Decorating an older home can be a real challenge. Most of us don’t really want to live the way our ancestors did. The aim is to get the flavor of the era you wish to project without the discomfort and aggravation. Antique upholstery is not noted for its comfort. Antique beds tend to be too short for modern bodies and most of us prefer an inner spring or foam mattress to one stuffed with straw or horsehair. Although I have cooked on an iron wood stove and thoroughly enjoyed it in the depth of winter, there is nothing to recommend it in July. So where do you draw the line between authenticity and modern life?
Fortunately you can get modern upholstery, with modern foam, coil decks and cushions, in older styles and fabrics. Unless you are trying to get a museum room, it isn’t necessary to copy the original styles exactly. Be careful of proportions, but any upholstery piece which is a classic style will blend with antiques, or reproductions. Fabric choices can give an antique look and are available in reproduced patterns made from modern, low maintenance fabrics. If you have antiques, avoid the need to put matched pairs of everything. Our ancestors loved that balanced look and many of us still find that a comfortable look to live with, but if only your upholstered pieces match, they will draw attention away from your show pieces.
The exception, as always, is in a formal room. If you are living in a home from the 1700’s and want to get the flavor of the era, you will want more formalized seating patterns. However, the newer trend in historic houses is to have furniture from several eras from the original built date to represent. Our ancestors were thrifty. Furniture was hand produced and costly, so people didn’t tend to pitch pieces which were out of style. It wasn’t until mass produced, inexpensive furniture became widely available that people started dumping Grandma’s pine table in the chicken house, or slapped a coat of green paint on the solid cherry drop leaf and put it on the front porch.
Generally, keep your upholstered pieces subdued but try for the correct style (or a modified version) of the window treatments and case pieces. Wing chairs have been popular for 300 years, but make sure yours are comfortable to sit on before you decide you have to have them. Our ancestors had much better posture and liked sitting very straight. Classic styles of modern furniture keep the lines of the old, but have a better slant to the backs. The real effect of the room can be created by how you decorate your walls, floors and windows, and by using accessories creatively.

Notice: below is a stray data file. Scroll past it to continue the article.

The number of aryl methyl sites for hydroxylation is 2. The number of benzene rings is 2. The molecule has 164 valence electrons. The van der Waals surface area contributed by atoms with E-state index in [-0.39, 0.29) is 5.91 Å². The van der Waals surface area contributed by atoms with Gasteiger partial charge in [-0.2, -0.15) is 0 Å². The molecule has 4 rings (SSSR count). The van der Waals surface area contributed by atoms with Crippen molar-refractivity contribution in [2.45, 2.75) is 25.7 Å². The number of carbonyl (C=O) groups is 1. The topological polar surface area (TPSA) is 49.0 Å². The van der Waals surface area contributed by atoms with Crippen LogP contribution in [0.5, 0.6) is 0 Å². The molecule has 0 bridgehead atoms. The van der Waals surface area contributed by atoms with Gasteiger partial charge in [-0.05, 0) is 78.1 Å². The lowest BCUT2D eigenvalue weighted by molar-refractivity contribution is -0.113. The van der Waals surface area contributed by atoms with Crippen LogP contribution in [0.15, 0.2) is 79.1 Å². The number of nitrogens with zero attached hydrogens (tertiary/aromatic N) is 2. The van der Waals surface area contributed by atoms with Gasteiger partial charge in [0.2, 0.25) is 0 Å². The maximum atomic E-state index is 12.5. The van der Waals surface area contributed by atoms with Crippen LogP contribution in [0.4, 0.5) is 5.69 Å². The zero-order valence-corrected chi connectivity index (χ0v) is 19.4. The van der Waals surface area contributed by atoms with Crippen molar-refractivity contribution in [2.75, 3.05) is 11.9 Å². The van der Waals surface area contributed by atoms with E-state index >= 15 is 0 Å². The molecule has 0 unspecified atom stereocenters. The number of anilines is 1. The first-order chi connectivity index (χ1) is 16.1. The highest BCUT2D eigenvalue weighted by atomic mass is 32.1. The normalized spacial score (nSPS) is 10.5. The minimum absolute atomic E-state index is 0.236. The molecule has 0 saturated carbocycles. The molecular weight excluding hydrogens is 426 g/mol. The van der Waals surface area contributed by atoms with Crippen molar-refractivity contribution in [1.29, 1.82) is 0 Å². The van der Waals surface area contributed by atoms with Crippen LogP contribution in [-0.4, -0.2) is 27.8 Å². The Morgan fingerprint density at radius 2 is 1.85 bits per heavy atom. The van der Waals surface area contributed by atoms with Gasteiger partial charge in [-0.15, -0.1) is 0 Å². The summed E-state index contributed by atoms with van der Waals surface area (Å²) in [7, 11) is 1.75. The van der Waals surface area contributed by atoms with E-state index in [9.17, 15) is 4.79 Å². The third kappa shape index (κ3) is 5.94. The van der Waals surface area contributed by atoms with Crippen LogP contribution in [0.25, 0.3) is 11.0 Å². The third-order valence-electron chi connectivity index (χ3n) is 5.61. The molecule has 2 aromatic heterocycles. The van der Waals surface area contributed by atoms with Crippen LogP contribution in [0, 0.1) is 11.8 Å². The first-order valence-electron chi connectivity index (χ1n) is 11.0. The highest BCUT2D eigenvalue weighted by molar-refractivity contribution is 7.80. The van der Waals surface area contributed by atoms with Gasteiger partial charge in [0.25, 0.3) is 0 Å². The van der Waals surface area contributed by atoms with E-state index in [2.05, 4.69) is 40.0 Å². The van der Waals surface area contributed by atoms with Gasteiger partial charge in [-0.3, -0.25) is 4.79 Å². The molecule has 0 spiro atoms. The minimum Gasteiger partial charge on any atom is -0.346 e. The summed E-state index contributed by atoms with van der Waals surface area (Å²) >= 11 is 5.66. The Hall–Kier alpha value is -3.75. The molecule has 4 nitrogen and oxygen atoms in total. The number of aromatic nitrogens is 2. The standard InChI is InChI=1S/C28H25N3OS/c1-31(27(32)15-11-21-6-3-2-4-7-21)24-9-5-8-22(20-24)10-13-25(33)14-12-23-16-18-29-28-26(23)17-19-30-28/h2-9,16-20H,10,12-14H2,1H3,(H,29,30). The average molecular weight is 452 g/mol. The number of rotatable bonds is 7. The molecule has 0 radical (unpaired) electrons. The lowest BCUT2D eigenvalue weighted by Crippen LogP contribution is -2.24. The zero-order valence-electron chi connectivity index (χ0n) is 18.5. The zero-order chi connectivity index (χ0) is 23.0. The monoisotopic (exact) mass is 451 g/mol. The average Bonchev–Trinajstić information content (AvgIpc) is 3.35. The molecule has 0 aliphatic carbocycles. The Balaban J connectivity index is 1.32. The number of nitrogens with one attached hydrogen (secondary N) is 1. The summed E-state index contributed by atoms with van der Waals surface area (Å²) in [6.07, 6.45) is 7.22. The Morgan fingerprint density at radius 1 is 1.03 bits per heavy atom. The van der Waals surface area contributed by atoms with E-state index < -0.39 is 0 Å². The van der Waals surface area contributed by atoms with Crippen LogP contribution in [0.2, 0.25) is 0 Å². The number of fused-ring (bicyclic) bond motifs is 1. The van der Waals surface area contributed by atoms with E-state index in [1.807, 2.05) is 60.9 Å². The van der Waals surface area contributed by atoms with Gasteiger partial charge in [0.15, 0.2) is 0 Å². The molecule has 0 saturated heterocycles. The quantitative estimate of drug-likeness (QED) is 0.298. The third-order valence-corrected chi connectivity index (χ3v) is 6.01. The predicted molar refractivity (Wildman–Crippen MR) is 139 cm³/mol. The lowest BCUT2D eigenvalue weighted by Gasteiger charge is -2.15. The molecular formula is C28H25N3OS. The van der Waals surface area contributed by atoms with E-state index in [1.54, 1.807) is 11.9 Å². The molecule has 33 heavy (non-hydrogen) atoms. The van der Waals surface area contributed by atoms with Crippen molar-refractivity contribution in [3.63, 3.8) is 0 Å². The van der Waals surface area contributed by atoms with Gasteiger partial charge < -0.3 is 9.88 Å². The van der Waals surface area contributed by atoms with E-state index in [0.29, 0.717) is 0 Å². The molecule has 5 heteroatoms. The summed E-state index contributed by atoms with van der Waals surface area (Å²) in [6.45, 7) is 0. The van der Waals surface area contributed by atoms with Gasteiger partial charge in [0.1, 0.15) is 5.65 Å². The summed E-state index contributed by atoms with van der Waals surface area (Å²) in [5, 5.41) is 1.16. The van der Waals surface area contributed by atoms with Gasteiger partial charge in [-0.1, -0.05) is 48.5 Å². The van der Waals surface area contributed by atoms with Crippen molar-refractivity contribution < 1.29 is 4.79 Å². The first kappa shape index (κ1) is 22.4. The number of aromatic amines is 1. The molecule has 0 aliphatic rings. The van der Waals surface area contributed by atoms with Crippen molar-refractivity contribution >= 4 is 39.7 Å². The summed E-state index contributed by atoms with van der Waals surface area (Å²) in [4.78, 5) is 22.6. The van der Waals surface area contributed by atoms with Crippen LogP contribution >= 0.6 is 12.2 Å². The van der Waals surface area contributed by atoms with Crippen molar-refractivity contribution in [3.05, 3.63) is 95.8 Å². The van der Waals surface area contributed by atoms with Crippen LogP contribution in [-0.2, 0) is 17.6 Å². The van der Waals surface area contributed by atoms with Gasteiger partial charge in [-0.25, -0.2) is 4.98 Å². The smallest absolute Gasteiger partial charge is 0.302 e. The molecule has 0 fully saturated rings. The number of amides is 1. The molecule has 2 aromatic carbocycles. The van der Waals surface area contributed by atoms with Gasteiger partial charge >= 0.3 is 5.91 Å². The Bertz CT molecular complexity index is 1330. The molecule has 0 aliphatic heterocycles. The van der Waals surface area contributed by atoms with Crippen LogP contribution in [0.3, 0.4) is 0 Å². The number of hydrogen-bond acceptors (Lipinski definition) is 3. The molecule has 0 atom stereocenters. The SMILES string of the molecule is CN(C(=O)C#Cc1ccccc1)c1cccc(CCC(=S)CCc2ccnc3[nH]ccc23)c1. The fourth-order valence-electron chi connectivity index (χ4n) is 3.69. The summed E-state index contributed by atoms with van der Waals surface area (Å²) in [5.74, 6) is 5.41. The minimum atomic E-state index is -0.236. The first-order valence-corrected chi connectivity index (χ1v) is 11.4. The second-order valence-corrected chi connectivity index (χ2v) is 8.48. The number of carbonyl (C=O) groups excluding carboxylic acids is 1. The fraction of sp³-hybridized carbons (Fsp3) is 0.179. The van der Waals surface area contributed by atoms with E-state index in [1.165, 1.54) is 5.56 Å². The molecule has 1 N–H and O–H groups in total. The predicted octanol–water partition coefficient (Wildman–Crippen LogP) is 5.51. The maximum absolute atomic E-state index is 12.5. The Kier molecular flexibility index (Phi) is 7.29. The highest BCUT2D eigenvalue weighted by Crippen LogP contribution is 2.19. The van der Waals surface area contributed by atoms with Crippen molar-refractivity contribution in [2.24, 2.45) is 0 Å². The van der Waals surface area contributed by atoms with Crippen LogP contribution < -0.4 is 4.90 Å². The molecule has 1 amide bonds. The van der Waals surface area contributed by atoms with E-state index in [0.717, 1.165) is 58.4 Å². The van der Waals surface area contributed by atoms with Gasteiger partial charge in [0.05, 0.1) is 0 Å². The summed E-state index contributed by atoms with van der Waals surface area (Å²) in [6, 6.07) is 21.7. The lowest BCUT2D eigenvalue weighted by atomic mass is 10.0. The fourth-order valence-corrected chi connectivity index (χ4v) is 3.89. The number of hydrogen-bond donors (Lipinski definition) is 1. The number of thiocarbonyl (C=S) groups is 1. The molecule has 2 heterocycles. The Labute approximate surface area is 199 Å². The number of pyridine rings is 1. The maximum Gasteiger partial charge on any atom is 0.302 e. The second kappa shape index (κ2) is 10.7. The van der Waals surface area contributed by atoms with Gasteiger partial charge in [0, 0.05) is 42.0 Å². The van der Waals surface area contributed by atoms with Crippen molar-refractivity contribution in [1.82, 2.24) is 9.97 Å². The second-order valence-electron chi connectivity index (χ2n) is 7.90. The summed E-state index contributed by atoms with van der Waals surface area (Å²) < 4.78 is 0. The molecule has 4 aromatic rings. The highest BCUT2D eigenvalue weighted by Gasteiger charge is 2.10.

Decorators are divided about such modern adjuncts as kitchen appliances, TV’s and sound systems. My feeling is, good design blends with good design. Some of the newer appliances are beautifully designed and our ancestors would have made that stainless steel, side by side refrigerator with ice and water on the door, the showpiece of the house so I am not a big fan of attempting to hide large modern appliances behind wooden doors and cupboards. I do think they tend to look better in stainless or black but that’s a personal opinion. The exception to the kitchen appliance rule is for houses built in the last century when kitchen appliances were becoming common. Reproductions are available in the styles of the 20’s, 30’s, 40’s and 50’s and can make a really clever kitchen which is fully functional.
My feeling about TV’s and sound systems is similar. If you don’t have a media room, there are hundreds of styles of armoires which will hide the TV and look like a piece of antique furniture. Choose carefully. They can be overwhelming. However, if you want the TV to sit out or hang on the wall, go for it. You can soften its stark modernity by the things you sit around it.
So when you decide to redecorate and give your home a more period feel, keep these things in mind.
Contributions for this article from ON THE GO 4 U design consultant, Suzanne Copenhaver who has years of experience decorating less than perfect spaces.